Detection of early folding patterns and asymmetries from in utero MRI

We have developed a dedicated image analysis framework for the detection of folding patterns during the critical period for the formation of many primary sulci (20-28 gestational weeks). Using structural information from in utero MRI, we have performed morphometric analysis of cortical plate surface development and modeling of early folding in the normal fetal brain. First, we have identified regions of the fetal brain surface that undergo significant folding changes during this developmental period and provided precise temporal staging of these changes for each region of interest. Then, we have highlighted the emergence of interhemispheric structural asymmetries that may be related to future functional specialization of cortical areas.

Reconstruction of geometrically correct diffusion MRI of the fetal brain

DTI provides valuable insight into the developing brain anatomy. However, the correction of motion artifacts and susceptibility related local distortion in clinical fetal diffusion imaging is still a challenging problem. We have developed methods to build motion and distortion corrected 3D diffusion images, and ultimately to study the development of white matter tracts in the human fetal brain.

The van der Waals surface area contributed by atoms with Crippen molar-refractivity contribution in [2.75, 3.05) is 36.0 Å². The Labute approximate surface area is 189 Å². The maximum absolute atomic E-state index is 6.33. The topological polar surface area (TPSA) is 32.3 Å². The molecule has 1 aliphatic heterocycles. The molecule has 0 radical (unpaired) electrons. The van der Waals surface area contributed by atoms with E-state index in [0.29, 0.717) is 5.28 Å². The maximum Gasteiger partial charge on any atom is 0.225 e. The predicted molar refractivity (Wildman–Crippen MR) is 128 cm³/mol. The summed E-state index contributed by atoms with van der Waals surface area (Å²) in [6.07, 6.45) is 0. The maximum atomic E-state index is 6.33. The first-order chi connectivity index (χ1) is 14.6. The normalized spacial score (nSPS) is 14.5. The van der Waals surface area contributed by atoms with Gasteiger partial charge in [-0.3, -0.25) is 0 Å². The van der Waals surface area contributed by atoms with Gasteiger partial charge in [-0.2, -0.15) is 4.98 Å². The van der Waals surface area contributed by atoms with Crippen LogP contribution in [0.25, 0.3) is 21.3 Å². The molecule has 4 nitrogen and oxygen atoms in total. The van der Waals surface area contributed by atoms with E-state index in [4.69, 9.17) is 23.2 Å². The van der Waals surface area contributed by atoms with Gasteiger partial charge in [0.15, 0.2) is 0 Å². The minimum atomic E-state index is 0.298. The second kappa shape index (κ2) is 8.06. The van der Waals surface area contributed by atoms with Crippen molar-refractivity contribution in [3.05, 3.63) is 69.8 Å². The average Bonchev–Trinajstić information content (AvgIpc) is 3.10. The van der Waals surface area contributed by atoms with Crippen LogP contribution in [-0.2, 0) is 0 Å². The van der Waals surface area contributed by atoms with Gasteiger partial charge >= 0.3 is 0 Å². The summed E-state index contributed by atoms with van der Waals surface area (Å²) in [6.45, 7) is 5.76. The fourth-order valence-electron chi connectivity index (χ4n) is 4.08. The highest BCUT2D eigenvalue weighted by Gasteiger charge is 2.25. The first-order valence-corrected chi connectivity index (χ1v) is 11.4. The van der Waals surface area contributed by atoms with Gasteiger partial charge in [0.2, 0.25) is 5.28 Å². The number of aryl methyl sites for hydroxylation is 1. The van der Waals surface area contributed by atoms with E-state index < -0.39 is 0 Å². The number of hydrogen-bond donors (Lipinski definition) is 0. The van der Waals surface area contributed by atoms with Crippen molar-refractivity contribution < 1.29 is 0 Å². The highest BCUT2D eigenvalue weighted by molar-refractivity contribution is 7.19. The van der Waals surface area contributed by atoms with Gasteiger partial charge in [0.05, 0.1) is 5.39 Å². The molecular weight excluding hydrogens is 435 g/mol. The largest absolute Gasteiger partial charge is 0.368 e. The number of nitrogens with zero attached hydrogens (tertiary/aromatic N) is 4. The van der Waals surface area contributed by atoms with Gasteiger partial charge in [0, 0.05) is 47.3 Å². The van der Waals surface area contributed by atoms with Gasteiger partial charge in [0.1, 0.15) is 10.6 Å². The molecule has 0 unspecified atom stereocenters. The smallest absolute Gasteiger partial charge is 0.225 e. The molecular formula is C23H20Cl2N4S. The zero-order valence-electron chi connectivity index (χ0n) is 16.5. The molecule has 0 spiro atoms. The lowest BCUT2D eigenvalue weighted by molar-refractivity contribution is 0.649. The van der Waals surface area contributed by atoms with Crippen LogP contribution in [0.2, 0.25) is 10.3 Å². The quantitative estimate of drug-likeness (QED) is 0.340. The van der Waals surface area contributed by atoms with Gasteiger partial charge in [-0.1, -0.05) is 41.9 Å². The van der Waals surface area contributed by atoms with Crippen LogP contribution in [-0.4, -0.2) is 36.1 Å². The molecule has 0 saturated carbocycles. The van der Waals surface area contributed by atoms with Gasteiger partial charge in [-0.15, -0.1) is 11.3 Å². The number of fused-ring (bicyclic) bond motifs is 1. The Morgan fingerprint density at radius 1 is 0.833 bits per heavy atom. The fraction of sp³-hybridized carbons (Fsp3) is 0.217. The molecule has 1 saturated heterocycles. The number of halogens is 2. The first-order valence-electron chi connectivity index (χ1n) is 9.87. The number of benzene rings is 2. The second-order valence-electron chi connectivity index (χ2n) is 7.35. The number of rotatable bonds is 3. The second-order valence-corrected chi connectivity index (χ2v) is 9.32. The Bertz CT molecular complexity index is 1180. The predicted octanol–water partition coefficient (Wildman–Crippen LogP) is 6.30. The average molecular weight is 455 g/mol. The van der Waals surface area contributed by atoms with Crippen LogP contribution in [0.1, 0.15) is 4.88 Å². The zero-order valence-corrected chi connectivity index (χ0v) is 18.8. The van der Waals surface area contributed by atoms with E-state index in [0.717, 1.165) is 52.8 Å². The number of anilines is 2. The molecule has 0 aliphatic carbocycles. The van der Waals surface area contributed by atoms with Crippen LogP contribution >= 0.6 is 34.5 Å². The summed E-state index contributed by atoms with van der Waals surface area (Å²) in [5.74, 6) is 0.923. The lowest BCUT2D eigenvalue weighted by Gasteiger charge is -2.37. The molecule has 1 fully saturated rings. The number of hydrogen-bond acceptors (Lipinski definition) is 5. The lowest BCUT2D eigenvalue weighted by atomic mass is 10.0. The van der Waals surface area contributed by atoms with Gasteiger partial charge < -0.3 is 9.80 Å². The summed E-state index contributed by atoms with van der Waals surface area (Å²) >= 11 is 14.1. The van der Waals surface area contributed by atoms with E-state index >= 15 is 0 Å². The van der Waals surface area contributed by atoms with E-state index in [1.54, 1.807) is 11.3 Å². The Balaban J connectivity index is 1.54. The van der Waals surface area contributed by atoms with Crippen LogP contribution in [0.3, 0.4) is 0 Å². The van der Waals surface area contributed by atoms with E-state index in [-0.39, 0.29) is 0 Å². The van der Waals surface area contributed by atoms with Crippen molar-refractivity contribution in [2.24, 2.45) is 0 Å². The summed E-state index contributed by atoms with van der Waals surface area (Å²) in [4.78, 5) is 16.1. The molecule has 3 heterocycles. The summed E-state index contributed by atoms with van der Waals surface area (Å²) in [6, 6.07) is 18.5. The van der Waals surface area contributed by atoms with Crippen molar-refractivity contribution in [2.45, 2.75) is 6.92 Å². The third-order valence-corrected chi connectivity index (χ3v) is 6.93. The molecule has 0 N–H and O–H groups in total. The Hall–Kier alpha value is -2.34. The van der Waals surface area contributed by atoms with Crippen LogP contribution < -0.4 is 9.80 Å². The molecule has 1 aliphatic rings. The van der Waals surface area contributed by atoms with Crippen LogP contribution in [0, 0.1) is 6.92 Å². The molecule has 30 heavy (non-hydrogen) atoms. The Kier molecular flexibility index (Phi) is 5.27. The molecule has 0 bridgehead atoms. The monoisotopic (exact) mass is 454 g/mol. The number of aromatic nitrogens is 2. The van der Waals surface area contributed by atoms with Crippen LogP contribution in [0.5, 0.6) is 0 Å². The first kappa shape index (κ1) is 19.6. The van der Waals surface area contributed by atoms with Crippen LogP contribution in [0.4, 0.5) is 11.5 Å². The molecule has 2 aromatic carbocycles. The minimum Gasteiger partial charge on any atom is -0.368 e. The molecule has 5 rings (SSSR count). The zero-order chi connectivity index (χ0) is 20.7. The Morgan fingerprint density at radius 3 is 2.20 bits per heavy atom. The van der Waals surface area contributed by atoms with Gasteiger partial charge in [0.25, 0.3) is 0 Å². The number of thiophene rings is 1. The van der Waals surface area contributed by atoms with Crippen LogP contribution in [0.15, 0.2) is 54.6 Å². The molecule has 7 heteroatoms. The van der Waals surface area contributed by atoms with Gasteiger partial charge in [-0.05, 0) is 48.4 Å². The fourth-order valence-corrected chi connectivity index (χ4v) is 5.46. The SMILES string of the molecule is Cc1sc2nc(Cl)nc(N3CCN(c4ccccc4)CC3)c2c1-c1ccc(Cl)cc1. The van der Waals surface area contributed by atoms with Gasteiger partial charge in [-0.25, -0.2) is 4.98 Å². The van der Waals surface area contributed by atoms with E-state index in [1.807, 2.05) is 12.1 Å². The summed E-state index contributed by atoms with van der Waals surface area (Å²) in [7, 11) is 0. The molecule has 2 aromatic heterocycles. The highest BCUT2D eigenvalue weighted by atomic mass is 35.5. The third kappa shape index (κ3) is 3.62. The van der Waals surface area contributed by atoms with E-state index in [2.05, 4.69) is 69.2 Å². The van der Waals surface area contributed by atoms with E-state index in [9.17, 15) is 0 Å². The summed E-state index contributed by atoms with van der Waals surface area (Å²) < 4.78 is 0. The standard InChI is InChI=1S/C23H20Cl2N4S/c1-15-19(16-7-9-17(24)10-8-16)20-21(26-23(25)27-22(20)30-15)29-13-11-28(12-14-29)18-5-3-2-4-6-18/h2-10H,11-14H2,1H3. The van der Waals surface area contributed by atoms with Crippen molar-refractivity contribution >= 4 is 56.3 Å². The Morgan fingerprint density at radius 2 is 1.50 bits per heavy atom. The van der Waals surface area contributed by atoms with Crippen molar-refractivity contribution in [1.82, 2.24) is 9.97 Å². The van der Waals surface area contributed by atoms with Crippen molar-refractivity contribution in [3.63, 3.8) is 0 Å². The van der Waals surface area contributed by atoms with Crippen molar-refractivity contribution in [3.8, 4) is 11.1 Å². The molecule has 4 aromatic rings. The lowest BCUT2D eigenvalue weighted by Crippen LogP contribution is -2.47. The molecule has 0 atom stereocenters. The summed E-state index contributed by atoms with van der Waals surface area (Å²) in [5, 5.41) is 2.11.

Modeling of brain growth in premature neonates

In this initial work with collaborators in pediatric radiology at UCSF we have been developing new methods of studying brain growth from clinical MRI scans of premature neonates. This work is aimed at building statistical models of both surface folding and local tissue volume increases in the developing human brain in order to create markers which can predict poor neurological development in premature babies.


Clinical and neuroscience applications

Differential tissue growth patterns in normal fetal brains